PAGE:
This led to a decision to conceal the restaurant behind a facade resembling a 1960s Thai grocery shop, featuring cabinets and shelves stacked with canned coconut milk, chillies and bottles of red sala syrup.
The entrance area functions as a bar and a takeaway counter. But pressing a button disguised as a service bell causes a grocery display cabinet to open, revealing the entrance to the restaurant.
"To gather inspiration for Mak Mak, we spent countless hours researching shophouses and wooden villas in Thailand," said architect Nelson Chow.
"We knew we wanted to give the space a uniquely cinematic environment, so we re-watched our favourite Wes Anderson and Wong Ka Wei movies – films that have characteristics everyone recognises, but often with a twist in terms of the colours or contexts."
"In a good film set, everything from the interior to the details are equally important," he added. "That said, with Mak Mak we designed everything from the interior, furniture, lighting and making of the artworks, to create a holistic experience for the visitors."
"Our goal was to transport visitors away from their normal, everyday lives so and inspire them in the company of good friends and good food for a few hours."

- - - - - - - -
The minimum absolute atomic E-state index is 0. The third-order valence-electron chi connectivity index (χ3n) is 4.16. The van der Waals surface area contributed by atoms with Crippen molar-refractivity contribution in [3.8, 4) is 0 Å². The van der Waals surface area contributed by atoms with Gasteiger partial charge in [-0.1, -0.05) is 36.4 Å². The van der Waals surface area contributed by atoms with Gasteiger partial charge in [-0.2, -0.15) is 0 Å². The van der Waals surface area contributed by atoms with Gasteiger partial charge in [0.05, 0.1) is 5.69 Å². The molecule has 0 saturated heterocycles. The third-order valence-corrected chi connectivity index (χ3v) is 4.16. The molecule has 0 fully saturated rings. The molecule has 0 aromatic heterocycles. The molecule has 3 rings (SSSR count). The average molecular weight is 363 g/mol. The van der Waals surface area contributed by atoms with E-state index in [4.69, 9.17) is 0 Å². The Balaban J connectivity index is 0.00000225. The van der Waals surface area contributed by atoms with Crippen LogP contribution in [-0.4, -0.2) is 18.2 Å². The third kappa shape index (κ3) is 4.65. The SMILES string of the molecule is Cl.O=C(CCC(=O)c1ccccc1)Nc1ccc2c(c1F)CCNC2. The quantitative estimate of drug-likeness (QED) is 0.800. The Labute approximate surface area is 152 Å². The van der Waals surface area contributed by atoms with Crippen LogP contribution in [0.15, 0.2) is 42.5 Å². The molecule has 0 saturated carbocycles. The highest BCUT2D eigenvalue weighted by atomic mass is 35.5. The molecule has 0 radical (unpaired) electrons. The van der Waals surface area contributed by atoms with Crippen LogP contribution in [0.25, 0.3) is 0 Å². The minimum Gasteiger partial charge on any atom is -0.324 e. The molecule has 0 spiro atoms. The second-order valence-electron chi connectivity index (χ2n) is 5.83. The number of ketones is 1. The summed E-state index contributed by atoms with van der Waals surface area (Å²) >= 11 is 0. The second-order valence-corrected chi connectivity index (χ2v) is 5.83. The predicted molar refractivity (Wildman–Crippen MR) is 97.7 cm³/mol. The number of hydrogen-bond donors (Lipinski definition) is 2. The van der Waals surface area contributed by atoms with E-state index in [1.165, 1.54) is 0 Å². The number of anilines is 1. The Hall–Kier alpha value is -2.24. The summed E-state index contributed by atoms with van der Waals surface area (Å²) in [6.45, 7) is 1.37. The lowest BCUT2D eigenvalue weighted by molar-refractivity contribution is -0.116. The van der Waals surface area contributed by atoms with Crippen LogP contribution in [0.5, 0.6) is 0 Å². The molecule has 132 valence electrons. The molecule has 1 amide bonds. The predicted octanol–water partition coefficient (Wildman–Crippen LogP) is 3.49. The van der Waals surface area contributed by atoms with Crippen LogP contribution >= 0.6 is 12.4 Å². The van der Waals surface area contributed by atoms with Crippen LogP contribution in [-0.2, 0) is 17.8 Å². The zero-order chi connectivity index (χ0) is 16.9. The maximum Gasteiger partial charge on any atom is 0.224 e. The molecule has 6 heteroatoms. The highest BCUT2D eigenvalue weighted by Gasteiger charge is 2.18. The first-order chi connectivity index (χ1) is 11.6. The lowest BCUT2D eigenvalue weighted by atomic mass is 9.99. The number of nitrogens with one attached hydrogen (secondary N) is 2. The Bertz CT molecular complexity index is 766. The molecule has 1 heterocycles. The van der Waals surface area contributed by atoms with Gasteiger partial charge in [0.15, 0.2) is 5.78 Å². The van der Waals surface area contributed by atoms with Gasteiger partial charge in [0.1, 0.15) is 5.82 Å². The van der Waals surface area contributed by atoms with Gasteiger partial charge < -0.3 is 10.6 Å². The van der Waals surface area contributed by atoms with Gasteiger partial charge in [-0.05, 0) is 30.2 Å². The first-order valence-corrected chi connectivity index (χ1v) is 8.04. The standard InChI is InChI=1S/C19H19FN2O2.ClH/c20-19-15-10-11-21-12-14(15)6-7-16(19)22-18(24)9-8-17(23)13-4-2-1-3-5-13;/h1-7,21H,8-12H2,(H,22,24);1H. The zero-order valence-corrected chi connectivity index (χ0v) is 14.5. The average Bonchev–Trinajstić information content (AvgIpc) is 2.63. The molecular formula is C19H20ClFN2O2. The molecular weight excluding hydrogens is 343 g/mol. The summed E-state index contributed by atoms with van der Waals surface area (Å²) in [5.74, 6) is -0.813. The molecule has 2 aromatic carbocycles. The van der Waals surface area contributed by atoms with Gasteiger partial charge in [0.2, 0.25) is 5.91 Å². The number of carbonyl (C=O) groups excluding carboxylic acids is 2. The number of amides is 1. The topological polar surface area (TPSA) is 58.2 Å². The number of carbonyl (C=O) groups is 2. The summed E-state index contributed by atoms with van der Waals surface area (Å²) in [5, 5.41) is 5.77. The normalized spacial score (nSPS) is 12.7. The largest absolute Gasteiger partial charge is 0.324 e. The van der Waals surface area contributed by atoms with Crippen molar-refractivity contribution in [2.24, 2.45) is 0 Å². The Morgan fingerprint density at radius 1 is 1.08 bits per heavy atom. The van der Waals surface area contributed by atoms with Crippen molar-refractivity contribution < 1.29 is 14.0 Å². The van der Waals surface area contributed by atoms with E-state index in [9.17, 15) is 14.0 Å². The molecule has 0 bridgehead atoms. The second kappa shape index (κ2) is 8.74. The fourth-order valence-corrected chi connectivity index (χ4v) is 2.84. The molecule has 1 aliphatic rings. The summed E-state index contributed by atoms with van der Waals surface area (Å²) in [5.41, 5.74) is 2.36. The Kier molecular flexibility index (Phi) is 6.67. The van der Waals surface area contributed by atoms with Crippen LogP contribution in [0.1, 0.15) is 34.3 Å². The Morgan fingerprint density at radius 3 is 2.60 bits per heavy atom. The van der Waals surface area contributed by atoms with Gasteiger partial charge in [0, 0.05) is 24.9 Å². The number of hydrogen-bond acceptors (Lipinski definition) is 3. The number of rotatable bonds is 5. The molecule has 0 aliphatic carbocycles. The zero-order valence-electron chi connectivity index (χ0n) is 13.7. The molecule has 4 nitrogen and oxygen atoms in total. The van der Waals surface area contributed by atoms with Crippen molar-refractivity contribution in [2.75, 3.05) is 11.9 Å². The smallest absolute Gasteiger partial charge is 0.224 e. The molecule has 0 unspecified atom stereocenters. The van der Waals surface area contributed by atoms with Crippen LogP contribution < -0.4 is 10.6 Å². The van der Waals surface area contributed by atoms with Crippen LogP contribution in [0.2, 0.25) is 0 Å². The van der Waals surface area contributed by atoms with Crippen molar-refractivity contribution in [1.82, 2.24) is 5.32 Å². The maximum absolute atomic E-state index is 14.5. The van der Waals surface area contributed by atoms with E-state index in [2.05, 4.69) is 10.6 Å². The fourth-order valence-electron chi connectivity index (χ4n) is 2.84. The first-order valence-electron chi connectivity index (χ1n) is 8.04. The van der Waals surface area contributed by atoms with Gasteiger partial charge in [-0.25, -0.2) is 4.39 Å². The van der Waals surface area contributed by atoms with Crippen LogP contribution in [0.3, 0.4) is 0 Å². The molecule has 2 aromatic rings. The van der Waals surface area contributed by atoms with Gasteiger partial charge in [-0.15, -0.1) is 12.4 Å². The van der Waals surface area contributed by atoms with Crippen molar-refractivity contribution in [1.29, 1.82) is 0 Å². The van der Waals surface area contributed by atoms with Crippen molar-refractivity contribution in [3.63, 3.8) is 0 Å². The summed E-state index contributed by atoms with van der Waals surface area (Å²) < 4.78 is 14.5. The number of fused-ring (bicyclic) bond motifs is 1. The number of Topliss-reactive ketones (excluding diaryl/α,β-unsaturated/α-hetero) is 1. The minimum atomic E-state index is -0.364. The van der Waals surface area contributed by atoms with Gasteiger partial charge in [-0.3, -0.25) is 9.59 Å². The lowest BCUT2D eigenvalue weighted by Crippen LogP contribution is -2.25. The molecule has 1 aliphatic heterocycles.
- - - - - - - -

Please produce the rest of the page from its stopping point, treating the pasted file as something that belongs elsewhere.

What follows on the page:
Inside the windowless restaurant, lights shine behind rattan-covered walls to create a soft glow that could be mistaken for sunlight.
Teal, red and while tiles cover two of the restaurant's walls, and are used to spell out the restaurant name.
Fluorescent LED lighting tubes are installed throughout the eatery. A pink hand-shaped neon is mounted on an interior pillar in the centre of the restaurant, creating the outline of a hand giving the A-OK gesture.
Timber chairs and benches are upholstered with moss-green leather. Wooden tables are adorned with earth-toned plates and bright red menus.
NC Design & Architecture also recently disguised a Hong Kong speakeasy as an umbrella shop. Other projects by the studio include a monochrome fashion boutique and a restaurant that references Malaysian coffee shops of the 1920s.
Photography is by Dennis Lo.